Not native to Florida
Native to India, Africa and Madagascar, some of these trees have escaped from cultivation to be rarely found in disturbed coastal hammocks of Manatee and Lee Counties.
Tamarind can grow to 20m (65 ft.) high with a spread nearly as broad, but often found much smaller. Leaves are alternate and even pinnately compound with 10-15 pairs of leaflets. Leaf blades are 5-13cm (2-5 in.) long with leaflets 8-19mm (1/3 to 3/4 in.) in length. Flowers are pale yellow with reddish-pink veins. Fruit is a slightly curved hard, velvety pod 5-18cm (2-7 in.) long and brown when mature. The fruit is used for natural medicines and the sticky pulp between the husk and the seed is made into a paste for cooking.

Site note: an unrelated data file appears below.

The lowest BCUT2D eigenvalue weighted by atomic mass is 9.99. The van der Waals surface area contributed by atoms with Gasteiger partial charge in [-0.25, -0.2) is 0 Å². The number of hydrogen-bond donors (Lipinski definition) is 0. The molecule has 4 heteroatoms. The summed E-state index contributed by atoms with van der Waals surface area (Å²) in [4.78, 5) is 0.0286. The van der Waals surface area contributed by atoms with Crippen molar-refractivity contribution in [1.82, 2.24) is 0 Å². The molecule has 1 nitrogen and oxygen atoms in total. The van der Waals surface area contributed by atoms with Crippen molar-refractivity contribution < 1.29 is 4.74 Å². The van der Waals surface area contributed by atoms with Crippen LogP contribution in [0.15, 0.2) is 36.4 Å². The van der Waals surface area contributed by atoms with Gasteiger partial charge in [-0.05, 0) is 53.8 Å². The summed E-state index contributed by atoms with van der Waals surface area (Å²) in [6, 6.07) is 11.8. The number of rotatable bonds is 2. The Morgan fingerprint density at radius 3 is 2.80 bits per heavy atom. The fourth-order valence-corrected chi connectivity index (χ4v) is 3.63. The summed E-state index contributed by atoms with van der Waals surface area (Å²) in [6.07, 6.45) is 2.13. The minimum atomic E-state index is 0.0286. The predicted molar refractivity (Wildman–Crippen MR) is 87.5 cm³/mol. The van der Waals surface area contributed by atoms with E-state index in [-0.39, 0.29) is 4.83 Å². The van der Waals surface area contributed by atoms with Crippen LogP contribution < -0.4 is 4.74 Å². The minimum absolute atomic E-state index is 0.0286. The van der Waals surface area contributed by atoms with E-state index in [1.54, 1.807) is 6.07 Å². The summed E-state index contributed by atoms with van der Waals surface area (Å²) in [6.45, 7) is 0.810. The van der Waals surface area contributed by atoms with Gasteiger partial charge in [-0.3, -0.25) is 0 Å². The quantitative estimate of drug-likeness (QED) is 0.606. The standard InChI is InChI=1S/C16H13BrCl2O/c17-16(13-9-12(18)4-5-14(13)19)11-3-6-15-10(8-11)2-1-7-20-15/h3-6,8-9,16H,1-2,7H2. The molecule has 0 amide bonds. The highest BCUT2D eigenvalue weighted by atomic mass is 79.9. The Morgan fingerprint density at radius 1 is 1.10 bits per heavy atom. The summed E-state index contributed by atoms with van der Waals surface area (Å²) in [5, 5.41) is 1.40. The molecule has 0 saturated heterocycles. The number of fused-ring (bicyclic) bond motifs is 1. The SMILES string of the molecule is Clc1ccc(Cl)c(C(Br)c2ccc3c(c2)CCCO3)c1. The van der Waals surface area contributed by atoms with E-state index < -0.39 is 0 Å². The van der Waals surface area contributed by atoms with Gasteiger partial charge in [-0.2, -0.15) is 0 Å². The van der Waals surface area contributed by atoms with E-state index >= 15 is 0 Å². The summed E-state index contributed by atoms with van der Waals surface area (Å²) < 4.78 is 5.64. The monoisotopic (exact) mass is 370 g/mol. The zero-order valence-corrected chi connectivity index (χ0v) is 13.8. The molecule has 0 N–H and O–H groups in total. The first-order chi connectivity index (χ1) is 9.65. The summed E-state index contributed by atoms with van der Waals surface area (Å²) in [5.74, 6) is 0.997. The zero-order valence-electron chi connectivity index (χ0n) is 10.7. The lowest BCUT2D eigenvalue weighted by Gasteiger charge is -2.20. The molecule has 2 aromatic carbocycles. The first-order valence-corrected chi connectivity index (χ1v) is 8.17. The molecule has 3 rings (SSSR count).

For more information, visit the University of Florida IFAS Extension page for Tamarindus indica.
Tamarindus indica is a member of the Fabaceae - Pea family.
Date record last modified: Sep 23, 2020